LAFAYETTE, Ind. (AP) — It’s one of the few organizations with the sole purpose of kicking members out of the club.
The Business and Professional Exchange meets weekly in the Lafayette area, offering unemployed workers and those looking for a career change job hunting resources and fellowship.
The meetings take place from 8 to 9:30 a.m. each Monday. Most take place at Faith Community Center, 5527 Mercy Way, although this week the group will meet at 820 Park East Blvd.
During the hour-long meetings, members network, share job leads and discuss job hunting tips.
Each lost member marks one more worker returned to the workforce.
“We lost two members last week,” the group’s president, Chris Waymire, told the 15 people gathered last week. “We’d love to lose you, too.”
Members receive weekly newsletters and occasional email blasts from Waymire, whom recruiters often approach about filling vacancies, the Journal & Courier reported (http://on.jconline.com/1fdcZTx ).
The exchange was first formed in 2003. Lafayette’s is one of six Indiana chapters. Waymire also is president of the Kokomo chapter. A seventh chapter soon will open in Evansville.
Although the group is mainly for white-collar workers, Waymire said all are invited.
“We don’t have a collar checker at the door,” Waymire said. “Everybody’s welcome.”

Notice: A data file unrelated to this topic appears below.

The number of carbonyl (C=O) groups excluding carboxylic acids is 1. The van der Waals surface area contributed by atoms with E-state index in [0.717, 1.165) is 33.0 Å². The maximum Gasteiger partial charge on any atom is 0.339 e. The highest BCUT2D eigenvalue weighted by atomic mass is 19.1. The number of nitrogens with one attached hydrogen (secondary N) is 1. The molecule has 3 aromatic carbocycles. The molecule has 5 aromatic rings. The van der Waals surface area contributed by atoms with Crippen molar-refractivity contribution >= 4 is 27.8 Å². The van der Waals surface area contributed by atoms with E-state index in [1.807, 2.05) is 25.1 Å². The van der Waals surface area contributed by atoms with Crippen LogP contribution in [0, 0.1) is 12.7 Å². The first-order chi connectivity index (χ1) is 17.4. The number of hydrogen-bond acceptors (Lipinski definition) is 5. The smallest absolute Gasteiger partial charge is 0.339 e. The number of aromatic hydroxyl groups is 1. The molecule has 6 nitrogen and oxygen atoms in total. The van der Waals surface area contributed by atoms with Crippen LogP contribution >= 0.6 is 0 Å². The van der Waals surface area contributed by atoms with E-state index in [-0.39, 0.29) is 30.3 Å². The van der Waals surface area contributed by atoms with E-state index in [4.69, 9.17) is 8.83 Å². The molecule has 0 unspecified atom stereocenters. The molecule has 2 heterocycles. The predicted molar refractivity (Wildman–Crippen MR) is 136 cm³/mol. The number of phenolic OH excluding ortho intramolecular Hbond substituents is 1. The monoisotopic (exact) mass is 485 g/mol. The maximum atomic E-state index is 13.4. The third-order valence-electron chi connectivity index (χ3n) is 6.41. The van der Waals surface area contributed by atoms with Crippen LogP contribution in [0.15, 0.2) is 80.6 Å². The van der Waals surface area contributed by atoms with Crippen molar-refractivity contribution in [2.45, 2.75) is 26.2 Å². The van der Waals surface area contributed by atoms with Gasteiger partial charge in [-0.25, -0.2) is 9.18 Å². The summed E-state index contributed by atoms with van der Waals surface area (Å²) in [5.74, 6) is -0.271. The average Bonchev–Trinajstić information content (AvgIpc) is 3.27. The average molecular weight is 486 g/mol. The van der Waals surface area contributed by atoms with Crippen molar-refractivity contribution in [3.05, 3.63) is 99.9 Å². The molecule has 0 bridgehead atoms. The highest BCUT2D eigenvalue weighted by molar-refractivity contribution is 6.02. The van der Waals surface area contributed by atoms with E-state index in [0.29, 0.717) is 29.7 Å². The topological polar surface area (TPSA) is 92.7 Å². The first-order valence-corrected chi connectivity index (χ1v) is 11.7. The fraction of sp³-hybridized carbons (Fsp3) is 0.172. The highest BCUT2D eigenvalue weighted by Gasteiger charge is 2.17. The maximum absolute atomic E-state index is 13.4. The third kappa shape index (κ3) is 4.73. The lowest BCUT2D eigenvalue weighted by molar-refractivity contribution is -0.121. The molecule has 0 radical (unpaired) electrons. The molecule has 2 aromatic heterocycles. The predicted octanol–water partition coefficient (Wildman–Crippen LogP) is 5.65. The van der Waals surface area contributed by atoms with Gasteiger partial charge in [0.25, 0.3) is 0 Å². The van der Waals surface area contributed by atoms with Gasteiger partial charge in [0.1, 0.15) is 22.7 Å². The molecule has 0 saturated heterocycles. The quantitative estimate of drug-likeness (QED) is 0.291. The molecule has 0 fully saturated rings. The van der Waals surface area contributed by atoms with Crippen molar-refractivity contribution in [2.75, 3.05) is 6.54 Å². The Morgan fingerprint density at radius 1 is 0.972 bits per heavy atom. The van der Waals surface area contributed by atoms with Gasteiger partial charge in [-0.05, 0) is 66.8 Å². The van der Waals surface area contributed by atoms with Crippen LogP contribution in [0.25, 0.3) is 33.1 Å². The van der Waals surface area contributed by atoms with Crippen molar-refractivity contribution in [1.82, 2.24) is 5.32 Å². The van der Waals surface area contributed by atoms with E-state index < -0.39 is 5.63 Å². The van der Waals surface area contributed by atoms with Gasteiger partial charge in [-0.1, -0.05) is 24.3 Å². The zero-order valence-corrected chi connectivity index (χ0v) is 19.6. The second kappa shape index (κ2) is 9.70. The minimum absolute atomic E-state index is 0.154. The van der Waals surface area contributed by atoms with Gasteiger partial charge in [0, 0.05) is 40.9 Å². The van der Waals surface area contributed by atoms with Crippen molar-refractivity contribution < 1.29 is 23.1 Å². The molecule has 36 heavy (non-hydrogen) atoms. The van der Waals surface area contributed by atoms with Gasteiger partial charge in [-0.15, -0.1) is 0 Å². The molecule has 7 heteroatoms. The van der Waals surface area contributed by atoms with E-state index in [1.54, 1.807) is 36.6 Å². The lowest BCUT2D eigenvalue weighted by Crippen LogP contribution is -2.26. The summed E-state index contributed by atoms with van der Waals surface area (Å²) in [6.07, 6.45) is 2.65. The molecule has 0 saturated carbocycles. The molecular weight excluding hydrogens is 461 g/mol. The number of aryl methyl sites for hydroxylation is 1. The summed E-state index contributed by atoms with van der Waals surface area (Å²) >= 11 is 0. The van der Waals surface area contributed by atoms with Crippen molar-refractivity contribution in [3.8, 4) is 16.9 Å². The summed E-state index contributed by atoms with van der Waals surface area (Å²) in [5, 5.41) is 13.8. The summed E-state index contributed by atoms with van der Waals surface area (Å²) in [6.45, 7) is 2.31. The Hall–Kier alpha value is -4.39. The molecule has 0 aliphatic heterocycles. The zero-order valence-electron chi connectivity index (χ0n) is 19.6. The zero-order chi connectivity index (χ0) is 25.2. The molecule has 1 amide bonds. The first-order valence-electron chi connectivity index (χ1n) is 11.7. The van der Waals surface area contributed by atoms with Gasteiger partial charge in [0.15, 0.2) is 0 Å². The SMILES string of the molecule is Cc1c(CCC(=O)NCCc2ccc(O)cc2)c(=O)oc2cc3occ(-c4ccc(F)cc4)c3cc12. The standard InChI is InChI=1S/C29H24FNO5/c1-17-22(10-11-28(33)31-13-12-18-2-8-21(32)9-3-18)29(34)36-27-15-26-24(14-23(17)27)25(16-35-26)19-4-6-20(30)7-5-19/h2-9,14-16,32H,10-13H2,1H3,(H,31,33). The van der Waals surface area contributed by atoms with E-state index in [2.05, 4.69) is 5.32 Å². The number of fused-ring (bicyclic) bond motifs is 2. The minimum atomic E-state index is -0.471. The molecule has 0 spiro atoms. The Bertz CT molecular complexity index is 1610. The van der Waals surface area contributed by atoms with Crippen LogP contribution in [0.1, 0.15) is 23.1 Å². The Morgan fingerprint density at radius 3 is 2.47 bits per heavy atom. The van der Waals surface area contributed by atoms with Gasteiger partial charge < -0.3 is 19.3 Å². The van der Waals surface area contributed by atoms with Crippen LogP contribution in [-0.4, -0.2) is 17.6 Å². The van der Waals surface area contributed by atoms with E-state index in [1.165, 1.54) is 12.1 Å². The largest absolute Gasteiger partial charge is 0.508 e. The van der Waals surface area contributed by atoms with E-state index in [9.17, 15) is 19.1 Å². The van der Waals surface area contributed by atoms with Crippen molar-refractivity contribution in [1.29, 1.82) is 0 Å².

James Decker has been attending on and off for about a year. Decker works in the IT field and is between projects.
“It’s a good way to interact with other people so you know you’re not going through this alone,” Decker said. “We’re willing to help each other.”
Kelly Willis, who is looking to change careers, said the group keeps members, many of whom haven’t been in the job market for several years, up to date on how technology has transformed the job search process.
“Sometimes it’s like a support group,” Willis said. “One time I was having a bad day and it was like a therapy session for me.”
The exchange costs $20 to join, although potential members are invited to attend several meetings as guests for free. The group is a 501(c)(3) nonprofit and receives funding from members’ donations.
“There is never any pressure to join,” Waymire said. “We do prefer they join because it’s our only method of sustainability.”
And sometimes there are doughnuts. If a member lands a job, he or she is expected to bring doughnuts for the group to share at the next meeting.
“If people walk in and there are doughnuts here, that’s our signal,” Waymire said.